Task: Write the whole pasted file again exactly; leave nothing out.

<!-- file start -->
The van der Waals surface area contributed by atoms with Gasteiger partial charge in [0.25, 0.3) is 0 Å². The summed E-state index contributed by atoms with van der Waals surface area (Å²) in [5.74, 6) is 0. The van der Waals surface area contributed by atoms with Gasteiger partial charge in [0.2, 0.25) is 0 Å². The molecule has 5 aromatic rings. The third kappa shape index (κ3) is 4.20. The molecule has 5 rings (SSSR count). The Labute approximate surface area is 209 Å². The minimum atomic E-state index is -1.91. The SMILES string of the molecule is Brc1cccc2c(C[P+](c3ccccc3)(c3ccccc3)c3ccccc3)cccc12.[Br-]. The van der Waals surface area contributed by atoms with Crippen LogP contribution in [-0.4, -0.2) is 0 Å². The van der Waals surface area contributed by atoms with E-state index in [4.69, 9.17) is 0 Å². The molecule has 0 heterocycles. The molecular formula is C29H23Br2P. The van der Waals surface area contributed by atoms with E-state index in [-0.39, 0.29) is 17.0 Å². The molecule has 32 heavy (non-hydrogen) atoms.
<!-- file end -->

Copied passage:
The van der Waals surface area contributed by atoms with Gasteiger partial charge in [0.25, 0.3) is 0 Å². The summed E-state index contributed by atoms with van der Waals surface area (Å²) in [5.74, 6) is 0. The van der Waals surface area contributed by atoms with Gasteiger partial charge in [0.2, 0.25) is 0 Å². The molecule has 5 aromatic rings. The third kappa shape index (κ3) is 4.20. The molecule has 5 rings (SSSR count). The Labute approximate surface area is 209 Å². The minimum atomic E-state index is -1.91. The SMILES string of the molecule is Brc1cccc2c(C[P+](c3ccccc3)(c3ccccc3)c3ccccc3)cccc12.[Br-]. The van der Waals surface area contributed by atoms with Crippen LogP contribution in [-0.4, -0.2) is 0 Å². The van der Waals surface area contributed by atoms with E-state index in [4.69, 9.17) is 0 Å². The molecule has 0 heterocycles. The molecular formula is C29H23Br2P. The van der Waals surface area contributed by atoms with E-state index in [-0.39, 0.29) is 17.0 Å². The molecule has 32 heavy (non-hydrogen) atoms.